Calculus of a Single Variable: Early Transcendental Functions, 4/e, contains Chapters 1-10 of the full Calculus: Early Transcendental Functions, 4/e, text.
Every edition from the first to the fourth of Calculus: Early Transcendental Function, 4/e, has made the mastery of traditional calculus skills a priority, while embracing the best features of new technology and, when appropriate, calculus reform ideas. Now, the Fourth Edition is part of the first calculus program to offer algorithmic homework and testing created in Maple so that answers can be evaluated with complete mathematical accuracy.
Table of Contents
1. Preparation for Calculus
1.1 Graphs and Models
1.2 Linear Models and Rates of Change
1.3 Functions and Their Graphs
1.4 Fitting Models to Data
1.5 Inverse Functions
1.6 Exponential and Logarithmic Functions
2. Limits and Their Properties
2.1 A Preview of Calculus
2.2 Finding Limits Graphically and Numerically
2.3 Evaluating Limits Analytically
2.4 Continuity and One-Sided Limits
2.5 Infinite Limits
Section Project: Graphs and Limits of Trig Functions
3. Differentiation
3.1 The Derivative and the Tangent Line Problem
3.2 Basic Differentiation Rules and Rates of Change
3.3 The Product and Quotient Rules and Higher-Order Derivatives
3.4 The Chain Rule
3.5 Implicit Differentiation
Section Project: Optical Illusions
3.6 Derivatives of Inverse Functions
3.7 Related Rates
3.8 Newton's Method
4. Applications of Differentiation
4.1 Extrema on an Interval
4.2 Rolle's Theorem and the Mean Value Theorem
4.3 Increasing and Decreasing Functions and the First Derivative Test
Section Project: Rainbows
4.4 Concavity and the Second Derivative Test
4.5 Limits at Infinity
4.6 A Summary of Curve Sketching
4.7 Optimization Problems
Section Project: Connecticut River
4.8 Differentials
5. Integration
5.1 Antiderivatives and Indefinite Integration
5.2 Area
5.3 Riemann Sums and Definite Integrals
5.4 The Fundamental Theorem of Calculus
Section Project: Demonstrating the Fundamental Theorem
5.5 Integration by Substitution
5.6 Numerical Integration
5.7 The Natural Logarithmic Function: Integration
5.8 Inverse Trigonometric Functions: Integration
5.9 Hyperbolic Functions
Section Project: St. Louis Arch
6. Differential Equations
6.1 Slope Fields and Euler's Method
6.6 Differential Equations: Growth and Decay
6.7 Differential Equations: Separation of Variables
6.4 The Logistic Equation
6.5 First-Order Linear Differential Equations
Section Project: Weight Loss
6.6 Predator-Prey Differential Equations
7. Applications of Integration
7.1 Area of a Region Between Two Curves
7.2 Volume: The Disk Method
7.3 Volume: The Shell Method
7.4 Arc Length and Surfaces of Revolution
7.5 Work
7.6 Moments, Centers of Mass, and Centroids
7.7 Fluid Pressure and Fluid Force
8. Integration Techniques, L'Hopital's Rule, and Improper Integrals
8.1 Basic Integration Rules
8.2 Integration by Parts
8.3 Trigonometric Integrals
8.4 Trigonometric Substitution
8.5 Partial Fractions
8.6 Integration by Tables and Other Integration Techniques
8.7 Indeterminate Forms and L'Hopital's Rule
8.8 Improper Integrals
9. Infinite Series
9.1 Sequences
9.2 Series and Convergence
9.3 The Integral Test and p-Series
9.4 Comparisons of Series
9.5 Alternating Series
9.6 The Ratio and Root Tests
9.7 Taylor Polynomials and Approximations
9.8 Power Series
9.9 Representation of Functions by Power Series
9.10 Taylor and Maclaurin Series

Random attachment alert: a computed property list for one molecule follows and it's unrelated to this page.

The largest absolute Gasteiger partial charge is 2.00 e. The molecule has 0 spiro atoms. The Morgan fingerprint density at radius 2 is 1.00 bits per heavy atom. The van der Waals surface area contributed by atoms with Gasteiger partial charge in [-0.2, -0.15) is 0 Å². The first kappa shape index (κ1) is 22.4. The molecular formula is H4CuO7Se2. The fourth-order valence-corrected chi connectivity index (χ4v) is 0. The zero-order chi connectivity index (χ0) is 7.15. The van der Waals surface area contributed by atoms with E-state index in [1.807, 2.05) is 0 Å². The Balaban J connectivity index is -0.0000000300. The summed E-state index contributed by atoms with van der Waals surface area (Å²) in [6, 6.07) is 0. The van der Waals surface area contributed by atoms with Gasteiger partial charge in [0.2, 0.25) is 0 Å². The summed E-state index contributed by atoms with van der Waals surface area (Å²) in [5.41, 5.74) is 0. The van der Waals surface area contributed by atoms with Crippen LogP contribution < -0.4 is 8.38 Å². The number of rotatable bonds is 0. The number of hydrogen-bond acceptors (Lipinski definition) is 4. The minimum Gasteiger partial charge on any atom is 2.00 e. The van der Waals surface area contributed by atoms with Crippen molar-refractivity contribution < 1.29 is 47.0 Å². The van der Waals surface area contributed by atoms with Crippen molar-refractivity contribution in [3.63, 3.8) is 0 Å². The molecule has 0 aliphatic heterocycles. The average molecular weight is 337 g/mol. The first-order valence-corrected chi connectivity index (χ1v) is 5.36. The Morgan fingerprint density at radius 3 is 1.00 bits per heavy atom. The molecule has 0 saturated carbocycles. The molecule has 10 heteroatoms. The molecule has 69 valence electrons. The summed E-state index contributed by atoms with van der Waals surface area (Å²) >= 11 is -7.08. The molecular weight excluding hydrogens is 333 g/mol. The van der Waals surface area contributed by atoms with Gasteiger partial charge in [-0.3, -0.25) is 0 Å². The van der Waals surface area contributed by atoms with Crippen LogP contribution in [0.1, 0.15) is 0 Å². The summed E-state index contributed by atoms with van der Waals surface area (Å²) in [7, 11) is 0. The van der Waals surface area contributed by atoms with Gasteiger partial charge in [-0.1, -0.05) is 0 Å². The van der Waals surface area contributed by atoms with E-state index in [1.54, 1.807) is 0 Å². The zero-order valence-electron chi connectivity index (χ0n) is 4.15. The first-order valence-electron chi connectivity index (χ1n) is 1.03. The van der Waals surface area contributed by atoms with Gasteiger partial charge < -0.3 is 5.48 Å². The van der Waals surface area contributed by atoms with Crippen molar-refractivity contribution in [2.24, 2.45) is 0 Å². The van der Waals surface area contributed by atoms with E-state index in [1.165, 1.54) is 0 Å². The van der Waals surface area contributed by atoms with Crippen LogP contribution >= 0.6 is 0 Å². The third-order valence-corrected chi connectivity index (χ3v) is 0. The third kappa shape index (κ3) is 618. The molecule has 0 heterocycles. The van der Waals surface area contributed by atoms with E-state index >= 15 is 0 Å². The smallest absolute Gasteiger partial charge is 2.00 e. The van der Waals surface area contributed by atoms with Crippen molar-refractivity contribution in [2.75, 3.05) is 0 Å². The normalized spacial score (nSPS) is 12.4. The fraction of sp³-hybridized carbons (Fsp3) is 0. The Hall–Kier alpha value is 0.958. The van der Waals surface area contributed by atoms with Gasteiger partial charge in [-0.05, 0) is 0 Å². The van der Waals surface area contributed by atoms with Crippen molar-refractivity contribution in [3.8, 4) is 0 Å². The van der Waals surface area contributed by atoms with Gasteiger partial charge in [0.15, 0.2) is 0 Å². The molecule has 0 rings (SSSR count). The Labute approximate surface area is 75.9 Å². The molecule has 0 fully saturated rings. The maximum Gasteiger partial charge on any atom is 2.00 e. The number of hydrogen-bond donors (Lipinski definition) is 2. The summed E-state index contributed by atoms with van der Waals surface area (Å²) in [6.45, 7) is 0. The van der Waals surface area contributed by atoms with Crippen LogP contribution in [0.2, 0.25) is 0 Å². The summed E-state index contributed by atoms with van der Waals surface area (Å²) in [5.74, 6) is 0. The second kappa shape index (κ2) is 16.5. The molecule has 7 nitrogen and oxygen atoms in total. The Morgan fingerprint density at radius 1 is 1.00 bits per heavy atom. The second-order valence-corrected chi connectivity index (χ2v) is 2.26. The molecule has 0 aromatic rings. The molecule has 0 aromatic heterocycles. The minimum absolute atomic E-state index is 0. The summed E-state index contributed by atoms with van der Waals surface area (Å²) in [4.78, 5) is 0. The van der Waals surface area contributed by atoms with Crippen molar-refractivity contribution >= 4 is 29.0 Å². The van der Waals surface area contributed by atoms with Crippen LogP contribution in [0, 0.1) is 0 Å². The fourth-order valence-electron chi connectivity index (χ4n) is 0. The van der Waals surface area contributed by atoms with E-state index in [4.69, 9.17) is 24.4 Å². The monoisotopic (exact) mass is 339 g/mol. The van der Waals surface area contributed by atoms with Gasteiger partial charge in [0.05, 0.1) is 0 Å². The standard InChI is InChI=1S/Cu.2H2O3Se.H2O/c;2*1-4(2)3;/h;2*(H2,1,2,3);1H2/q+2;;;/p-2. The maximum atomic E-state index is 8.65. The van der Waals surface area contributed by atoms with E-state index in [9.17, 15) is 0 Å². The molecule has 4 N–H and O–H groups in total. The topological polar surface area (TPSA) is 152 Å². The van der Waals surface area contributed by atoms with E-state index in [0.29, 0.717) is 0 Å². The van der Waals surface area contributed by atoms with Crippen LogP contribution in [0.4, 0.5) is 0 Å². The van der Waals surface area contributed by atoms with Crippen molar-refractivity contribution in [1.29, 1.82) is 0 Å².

10. Conics, Parametric Equations, and Polar Coordinates
10.1 Conics and Calculus
10.2 Plane Curves and Parametric Equations
10.3 Parametric Equations and Calculus
10.4 Polar Coordinates and Polar Graphs
10.5 Area and Arc Length in Polar Coordinates
10.6 Polar Equations of Conics and Kepler's Laws
Appendices
Appendix A Proofs of Selected Theorems
Appendix B Integration Tables
Appendix C Business and Economic Applications
Additional Appendices
The following appendices are available at the textbook website, on the HM mathSpace Student CD-ROM, and the HM ClassPrep with HM Testing CD-ROM.
Appendix D Precalculus Review
Appendix E Rotation and the General Second-Degree Equation
Appendix F Complex Numbers
Digital Rights
eTextbooks and eChapters can be viewed by using the free reader listed below.
Be sure to check the format of the eTextbook/eChapter you purchase to know which reader you will need. After purchasing your eTextbook or eChapter, you will be emailed instructions on where and how to download your free reader.
Download Requirements:Due to the size of eTextbooks, a high-speed Internet connection (cable modem, DSL, LAN) is required for download stability and speed. Your connection can be wired or wireless.
Being online is not required for reading an eTextbook after successfully downloading it. You must only be connected to the Internet during the download process.
User Help:
Click Here to access the VitalSource Bookshelf FAQ
Digital Rights Management (DRM) Key
Printing - Books that cannot be printed will show "Not Allowed." Otherwise, this will detail the number of times it can be printed, or "Allowed with no limits."
Expires - Books that have no expiration (the date upon which you will no longer be able to access your eBook) will read "No Expiration." Otherwise it will state the number of days from activation (the first time you actually read it).
Reading Aloud - Books enabled with the "text-to-speech" feature so that they can be read aloud will show "Allowed."
Sharing - Books that cannot be shared with other computers will show "Not Allowed."
Min. Software Version - This is the minimum software version needed to read this book.
Suitable Devices - Hardware known to be compatable with this book. Note: Reader software still needs to be installed.